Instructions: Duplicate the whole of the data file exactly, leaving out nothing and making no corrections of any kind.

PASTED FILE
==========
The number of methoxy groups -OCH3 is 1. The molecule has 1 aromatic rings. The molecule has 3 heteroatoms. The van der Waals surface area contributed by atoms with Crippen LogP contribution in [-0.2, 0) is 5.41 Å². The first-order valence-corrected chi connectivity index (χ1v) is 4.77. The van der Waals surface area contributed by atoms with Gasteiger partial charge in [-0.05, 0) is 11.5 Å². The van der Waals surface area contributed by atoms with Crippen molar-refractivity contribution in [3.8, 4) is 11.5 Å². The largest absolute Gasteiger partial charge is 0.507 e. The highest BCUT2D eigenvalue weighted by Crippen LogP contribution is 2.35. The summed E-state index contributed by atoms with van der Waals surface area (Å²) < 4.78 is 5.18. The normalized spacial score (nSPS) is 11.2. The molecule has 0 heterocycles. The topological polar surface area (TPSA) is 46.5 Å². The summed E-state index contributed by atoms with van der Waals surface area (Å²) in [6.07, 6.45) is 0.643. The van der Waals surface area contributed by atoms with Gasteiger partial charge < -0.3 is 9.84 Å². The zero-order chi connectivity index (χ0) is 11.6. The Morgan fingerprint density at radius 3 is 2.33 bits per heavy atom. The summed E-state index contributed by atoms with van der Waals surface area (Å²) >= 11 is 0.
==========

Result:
The number of methoxy groups -OCH3 is 1. The molecule has 1 aromatic rings. The molecule has 3 heteroatoms. The van der Waals surface area contributed by atoms with Crippen LogP contribution in [-0.2, 0) is 5.41 Å². The first-order valence-corrected chi connectivity index (χ1v) is 4.77. The van der Waals surface area contributed by atoms with Gasteiger partial charge in [-0.05, 0) is 11.5 Å². The van der Waals surface area contributed by atoms with Crippen molar-refractivity contribution in [3.8, 4) is 11.5 Å². The largest absolute Gasteiger partial charge is 0.507 e. The highest BCUT2D eigenvalue weighted by Crippen LogP contribution is 2.35. The summed E-state index contributed by atoms with van der Waals surface area (Å²) < 4.78 is 5.18. The normalized spacial score (nSPS) is 11.2. The molecule has 0 heterocycles. The topological polar surface area (TPSA) is 46.5 Å². The summed E-state index contributed by atoms with van der Waals surface area (Å²) in [6.07, 6.45) is 0.643. The van der Waals surface area contributed by atoms with Gasteiger partial charge < -0.3 is 9.84 Å². The zero-order chi connectivity index (χ0) is 11.6. The Morgan fingerprint density at radius 3 is 2.33 bits per heavy atom. The summed E-state index contributed by atoms with van der Waals surface area (Å²) >= 11 is 0.